Breaking them is part of the cycle. But in the estimation of the less sardonic souls among us the New Year is a great era for everyone. It is the start of a new beginning. It can also be the start of a new life if the right resolutions are made and kept.

However, it is also a pretty funny time of year in a way. People often make resolutions they don’t keep and do some pretty silly things at midnight. Some take it seriously. Some bid it farewell just after the clock strikes twelve.

Some call it a ‘second chance to dream with eyes open.’ Seriously taken, New Year resolutions are an opportunity to measure our goals. For the adventurous soul, it is the opportunity to tickle a funny bone or to try something bold.

It is also a time to look where you stand. For those who have made all kinds of declarations last New Year’s Eve should take time to reflect how far they have stood by them. If not, it is time you did! The most practical thing to do is to get down to accomplishing the incomplete decisions. If you still feel that the resolutions you made last year and abandoned mid-way are worth a second shot, give them another chance!

And be sure they are realistic resolutions. Instead of weaving dreams in the air make a decision that would have significance that adds meaning to your life. Resolve this year to monitor how far you are holding on to your commitment, it will help you to hang on.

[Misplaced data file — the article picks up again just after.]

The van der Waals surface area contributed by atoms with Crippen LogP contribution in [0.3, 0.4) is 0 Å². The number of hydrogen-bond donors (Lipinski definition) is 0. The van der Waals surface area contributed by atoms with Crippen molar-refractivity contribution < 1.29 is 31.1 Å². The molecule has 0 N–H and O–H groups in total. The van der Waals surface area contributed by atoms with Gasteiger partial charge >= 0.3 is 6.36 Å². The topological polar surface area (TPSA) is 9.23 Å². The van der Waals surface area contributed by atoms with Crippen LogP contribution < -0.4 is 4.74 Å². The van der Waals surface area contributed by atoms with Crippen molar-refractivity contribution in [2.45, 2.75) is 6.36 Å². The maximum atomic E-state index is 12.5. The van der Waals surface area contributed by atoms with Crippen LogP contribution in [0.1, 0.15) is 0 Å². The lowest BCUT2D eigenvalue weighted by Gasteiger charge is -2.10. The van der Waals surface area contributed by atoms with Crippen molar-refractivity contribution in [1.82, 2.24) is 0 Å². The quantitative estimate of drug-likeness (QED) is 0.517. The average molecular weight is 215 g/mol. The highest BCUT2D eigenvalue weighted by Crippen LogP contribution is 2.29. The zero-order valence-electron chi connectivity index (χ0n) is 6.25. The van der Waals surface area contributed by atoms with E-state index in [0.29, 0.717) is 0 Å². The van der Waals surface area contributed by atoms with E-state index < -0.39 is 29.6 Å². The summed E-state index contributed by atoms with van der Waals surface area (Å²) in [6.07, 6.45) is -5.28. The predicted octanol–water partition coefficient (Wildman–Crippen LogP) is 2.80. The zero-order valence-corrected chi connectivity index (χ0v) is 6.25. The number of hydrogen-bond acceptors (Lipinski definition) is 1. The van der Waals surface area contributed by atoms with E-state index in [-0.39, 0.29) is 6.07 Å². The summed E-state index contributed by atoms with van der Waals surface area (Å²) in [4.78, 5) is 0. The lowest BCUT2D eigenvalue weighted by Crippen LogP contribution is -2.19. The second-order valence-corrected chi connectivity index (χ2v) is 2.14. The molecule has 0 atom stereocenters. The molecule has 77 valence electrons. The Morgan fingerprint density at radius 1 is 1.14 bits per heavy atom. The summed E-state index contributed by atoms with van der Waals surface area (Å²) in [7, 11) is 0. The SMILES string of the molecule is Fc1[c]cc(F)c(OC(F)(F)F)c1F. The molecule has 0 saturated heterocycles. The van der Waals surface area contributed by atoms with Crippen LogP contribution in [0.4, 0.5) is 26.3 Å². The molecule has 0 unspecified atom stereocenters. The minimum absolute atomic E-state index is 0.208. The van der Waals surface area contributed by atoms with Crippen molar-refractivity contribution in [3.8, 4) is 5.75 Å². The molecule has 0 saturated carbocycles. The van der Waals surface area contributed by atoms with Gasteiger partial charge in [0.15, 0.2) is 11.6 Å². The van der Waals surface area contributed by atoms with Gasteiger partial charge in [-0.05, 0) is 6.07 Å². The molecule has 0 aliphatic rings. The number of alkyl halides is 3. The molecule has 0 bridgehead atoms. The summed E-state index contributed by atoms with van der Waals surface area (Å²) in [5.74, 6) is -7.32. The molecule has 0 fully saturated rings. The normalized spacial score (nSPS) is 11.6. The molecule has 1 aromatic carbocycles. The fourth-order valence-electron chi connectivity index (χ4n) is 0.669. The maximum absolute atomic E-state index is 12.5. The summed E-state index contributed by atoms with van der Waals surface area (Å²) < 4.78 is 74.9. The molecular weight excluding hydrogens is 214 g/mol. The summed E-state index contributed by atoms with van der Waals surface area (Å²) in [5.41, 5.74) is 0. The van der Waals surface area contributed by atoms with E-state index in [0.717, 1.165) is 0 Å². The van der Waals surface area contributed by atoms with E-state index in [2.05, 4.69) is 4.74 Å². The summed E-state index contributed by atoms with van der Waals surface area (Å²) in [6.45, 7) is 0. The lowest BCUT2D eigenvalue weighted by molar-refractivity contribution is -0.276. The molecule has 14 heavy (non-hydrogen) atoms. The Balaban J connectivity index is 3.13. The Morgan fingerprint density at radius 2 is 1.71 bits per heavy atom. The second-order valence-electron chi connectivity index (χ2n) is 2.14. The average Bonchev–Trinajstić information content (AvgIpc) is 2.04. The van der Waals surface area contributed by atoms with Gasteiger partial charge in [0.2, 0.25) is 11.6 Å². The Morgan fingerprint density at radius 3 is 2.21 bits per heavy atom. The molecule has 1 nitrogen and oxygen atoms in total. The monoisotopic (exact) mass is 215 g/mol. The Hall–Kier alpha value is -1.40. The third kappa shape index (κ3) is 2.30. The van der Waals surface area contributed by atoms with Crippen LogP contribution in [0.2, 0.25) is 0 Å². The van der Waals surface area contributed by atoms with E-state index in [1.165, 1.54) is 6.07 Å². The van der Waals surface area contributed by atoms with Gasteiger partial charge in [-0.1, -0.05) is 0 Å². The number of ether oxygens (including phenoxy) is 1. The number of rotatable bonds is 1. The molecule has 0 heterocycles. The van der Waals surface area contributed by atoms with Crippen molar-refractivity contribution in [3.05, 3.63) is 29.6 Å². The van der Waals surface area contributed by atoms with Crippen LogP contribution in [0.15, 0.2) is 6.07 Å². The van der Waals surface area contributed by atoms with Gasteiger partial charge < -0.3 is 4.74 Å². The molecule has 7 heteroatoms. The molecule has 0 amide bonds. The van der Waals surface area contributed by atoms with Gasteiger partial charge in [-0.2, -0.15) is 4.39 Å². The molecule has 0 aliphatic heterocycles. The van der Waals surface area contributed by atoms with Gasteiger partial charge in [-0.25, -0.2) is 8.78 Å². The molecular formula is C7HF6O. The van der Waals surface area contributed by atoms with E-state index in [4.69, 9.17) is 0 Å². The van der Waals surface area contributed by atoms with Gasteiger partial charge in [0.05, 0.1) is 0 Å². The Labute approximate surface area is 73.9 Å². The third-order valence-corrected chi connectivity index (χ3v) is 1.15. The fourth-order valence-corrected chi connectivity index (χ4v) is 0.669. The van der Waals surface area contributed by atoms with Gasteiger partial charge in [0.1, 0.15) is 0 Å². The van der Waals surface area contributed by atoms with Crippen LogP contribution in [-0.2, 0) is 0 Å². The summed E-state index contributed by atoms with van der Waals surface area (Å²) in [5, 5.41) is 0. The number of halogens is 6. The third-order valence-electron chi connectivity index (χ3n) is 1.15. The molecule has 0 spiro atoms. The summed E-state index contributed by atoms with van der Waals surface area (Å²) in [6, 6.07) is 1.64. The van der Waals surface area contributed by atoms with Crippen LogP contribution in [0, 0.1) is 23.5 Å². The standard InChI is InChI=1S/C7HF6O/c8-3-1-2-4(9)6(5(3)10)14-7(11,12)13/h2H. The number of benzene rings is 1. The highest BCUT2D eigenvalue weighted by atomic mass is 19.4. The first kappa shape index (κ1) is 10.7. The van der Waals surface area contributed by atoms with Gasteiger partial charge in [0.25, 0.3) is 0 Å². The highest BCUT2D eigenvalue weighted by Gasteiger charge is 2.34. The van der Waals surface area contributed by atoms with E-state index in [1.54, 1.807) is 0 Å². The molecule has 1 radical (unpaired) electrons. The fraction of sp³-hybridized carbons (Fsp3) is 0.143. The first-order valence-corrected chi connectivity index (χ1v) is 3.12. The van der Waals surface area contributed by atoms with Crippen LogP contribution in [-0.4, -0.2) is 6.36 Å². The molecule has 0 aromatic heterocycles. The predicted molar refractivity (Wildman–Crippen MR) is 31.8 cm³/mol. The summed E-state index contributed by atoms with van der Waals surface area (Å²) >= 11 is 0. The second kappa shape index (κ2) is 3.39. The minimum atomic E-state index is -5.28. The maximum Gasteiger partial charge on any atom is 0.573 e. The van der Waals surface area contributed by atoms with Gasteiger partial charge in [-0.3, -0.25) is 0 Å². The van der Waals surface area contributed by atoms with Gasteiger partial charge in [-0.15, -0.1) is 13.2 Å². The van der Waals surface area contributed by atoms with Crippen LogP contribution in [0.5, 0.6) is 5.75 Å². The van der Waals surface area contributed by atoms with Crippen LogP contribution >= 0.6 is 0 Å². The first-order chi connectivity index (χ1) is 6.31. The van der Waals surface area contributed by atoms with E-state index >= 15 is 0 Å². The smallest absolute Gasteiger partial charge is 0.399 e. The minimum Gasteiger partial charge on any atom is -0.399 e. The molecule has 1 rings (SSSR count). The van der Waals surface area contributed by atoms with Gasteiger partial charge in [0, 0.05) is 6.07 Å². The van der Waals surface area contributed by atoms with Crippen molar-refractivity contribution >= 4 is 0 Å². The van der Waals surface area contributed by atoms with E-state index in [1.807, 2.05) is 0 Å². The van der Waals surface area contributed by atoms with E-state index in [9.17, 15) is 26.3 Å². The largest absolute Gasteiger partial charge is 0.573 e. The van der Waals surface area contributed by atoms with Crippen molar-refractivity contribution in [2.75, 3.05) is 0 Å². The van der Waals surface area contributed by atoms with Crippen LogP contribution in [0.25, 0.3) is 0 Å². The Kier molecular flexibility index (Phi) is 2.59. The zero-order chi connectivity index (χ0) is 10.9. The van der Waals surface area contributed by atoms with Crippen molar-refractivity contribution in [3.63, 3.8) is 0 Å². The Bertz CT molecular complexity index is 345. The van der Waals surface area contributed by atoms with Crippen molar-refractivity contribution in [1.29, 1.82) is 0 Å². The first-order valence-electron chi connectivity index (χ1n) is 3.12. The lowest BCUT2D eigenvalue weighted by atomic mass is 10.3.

Many people resolve to quit an addiction. If it does you no good, why stick to it? If needed, seek help of support groups or professionals. If you have the will, you shall find the way. For many of us it would be a sagacious move to go back to school, so to say. Learning has no age limit. Pick up where you left off. Fit in a fitness programme that ensures a future with fewer trips to the doctor. Select an exercise regime you can stick to. A group activity may add the element of fun to the routine. Lose some flab. But don’t set any strict targets or attempt to over extend a schedule. Chances are that over enthusiasm may make the going too tough and de-motivate you to quit.